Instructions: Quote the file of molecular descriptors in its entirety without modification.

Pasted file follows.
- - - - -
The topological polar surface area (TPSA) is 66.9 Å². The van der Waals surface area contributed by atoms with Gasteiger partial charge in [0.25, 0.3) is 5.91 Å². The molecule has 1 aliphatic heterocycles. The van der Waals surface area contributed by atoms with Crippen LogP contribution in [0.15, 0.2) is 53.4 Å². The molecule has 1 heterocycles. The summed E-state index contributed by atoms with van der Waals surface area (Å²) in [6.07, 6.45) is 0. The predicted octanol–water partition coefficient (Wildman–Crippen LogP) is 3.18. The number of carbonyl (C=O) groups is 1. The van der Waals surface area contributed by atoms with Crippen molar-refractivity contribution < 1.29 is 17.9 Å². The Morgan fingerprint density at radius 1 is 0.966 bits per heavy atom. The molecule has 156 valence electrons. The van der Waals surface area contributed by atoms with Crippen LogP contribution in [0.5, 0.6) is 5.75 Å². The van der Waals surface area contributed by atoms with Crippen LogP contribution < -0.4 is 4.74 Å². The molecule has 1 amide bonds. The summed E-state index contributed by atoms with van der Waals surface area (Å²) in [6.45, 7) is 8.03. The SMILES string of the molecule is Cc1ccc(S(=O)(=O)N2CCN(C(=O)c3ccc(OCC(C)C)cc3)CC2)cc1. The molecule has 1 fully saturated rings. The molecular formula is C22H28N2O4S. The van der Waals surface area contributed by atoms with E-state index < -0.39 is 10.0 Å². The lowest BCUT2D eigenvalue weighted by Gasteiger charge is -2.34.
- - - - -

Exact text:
The topological polar surface area (TPSA) is 66.9 Å². The van der Waals surface area contributed by atoms with Gasteiger partial charge in [0.25, 0.3) is 5.91 Å². The molecule has 1 aliphatic heterocycles. The van der Waals surface area contributed by atoms with Crippen LogP contribution in [0.15, 0.2) is 53.4 Å². The molecule has 1 heterocycles. The summed E-state index contributed by atoms with van der Waals surface area (Å²) in [6.07, 6.45) is 0. The predicted octanol–water partition coefficient (Wildman–Crippen LogP) is 3.18. The number of carbonyl (C=O) groups is 1. The van der Waals surface area contributed by atoms with Crippen molar-refractivity contribution < 1.29 is 17.9 Å². The Morgan fingerprint density at radius 1 is 0.966 bits per heavy atom. The molecule has 156 valence electrons. The van der Waals surface area contributed by atoms with Crippen LogP contribution in [0.5, 0.6) is 5.75 Å². The van der Waals surface area contributed by atoms with Crippen LogP contribution < -0.4 is 4.74 Å². The molecule has 1 amide bonds. The summed E-state index contributed by atoms with van der Waals surface area (Å²) in [6.45, 7) is 8.03. The SMILES string of the molecule is Cc1ccc(S(=O)(=O)N2CCN(C(=O)c3ccc(OCC(C)C)cc3)CC2)cc1. The molecule has 1 fully saturated rings. The molecular formula is C22H28N2O4S. The van der Waals surface area contributed by atoms with E-state index < -0.39 is 10.0 Å². The lowest BCUT2D eigenvalue weighted by Gasteiger charge is -2.34.